Now let us examine the matter in greater detail. The average applied tariffs in EU range between 1.4 to 13.9 percent in agricultural products and 0.5 to 4 percent in industrial products.
In comparison, India’s average applied tariffs, even after significant reductions, are 31.4 and 9.8 percent in agricultural and non agricultural products respectively.
In short, the possibility of a gain just from tariff reduction is huge for the partner but very limited for India. Yet the UPA seems to be insisting on an FTA with EU.
But there is another dimension to this argument. These FTAs are increasingly getting into areas of intellectual property rights commitments, government procurement, and competition policy. Interestingly, these contentious issues have stalled Doha Round of negotiations for years within the WTO.
In short, wherever WTO fails, the route seems to be FTAs. What is forgotten in the melee is that such agreements threaten policy instruments of various developing countries. This in turn erodes our sovereignty.
In contrast to this possibility, the EU is well protected from such external interventions. Let us not forget that even though the EU has low tariffs, it provides very high domestic subsidies to its agricultural producers which work both as a protective barrier in its domestic market, as well as a competitiveness enhancing instrument for its exporters.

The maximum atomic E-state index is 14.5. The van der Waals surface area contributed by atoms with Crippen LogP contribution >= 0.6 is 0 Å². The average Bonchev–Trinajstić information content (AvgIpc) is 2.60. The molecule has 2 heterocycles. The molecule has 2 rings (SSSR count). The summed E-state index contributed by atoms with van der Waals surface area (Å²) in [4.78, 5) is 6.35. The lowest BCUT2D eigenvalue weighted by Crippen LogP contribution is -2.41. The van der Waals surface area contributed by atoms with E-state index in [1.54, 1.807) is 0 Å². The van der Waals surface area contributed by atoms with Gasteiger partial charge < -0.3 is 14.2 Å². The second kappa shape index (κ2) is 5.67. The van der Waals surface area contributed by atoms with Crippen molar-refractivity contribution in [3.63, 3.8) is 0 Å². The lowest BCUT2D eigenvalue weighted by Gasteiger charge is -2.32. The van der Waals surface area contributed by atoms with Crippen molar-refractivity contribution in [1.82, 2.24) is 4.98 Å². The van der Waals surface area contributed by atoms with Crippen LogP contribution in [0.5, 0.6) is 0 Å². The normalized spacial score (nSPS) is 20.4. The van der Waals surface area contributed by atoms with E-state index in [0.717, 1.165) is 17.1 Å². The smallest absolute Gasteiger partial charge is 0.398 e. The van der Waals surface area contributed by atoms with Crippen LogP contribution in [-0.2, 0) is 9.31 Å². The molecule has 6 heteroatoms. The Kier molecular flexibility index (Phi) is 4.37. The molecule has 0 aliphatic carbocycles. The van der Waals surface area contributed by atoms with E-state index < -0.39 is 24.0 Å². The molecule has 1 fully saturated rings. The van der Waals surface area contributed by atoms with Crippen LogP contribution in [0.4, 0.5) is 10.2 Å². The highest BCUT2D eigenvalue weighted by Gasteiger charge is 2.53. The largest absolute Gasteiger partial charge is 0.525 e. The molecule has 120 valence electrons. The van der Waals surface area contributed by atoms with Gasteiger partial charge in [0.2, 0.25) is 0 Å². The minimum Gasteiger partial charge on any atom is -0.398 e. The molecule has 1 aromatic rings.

Our negotiators fail to understand that these subsidies are trade distorting, affect international prices and thus reduce competitiveness of our producers. Indian exports also face high non-tariff barriers (NTBs) like sanitary and phyto-sanitary [read hygiene] standards as well as technical barriers in EU, making exports to EU extremely difficult.
Given the tariff and NTB structures between the two partners, the EU obviously has much more to gain in terms of tariff reduction while India’s gains lie in sorting out the NTBs and in the removal of EU subsidies – a fact lost on our negotiators.
However, EU negotiators have repeatedly argued that the issues of NTBs [being multilateral] are not to be discussed under any bilateral agreement. Consequently, they opine that these can be negotiated only at the WTO level. Interestingly, India opposes such policies at a multilateral level!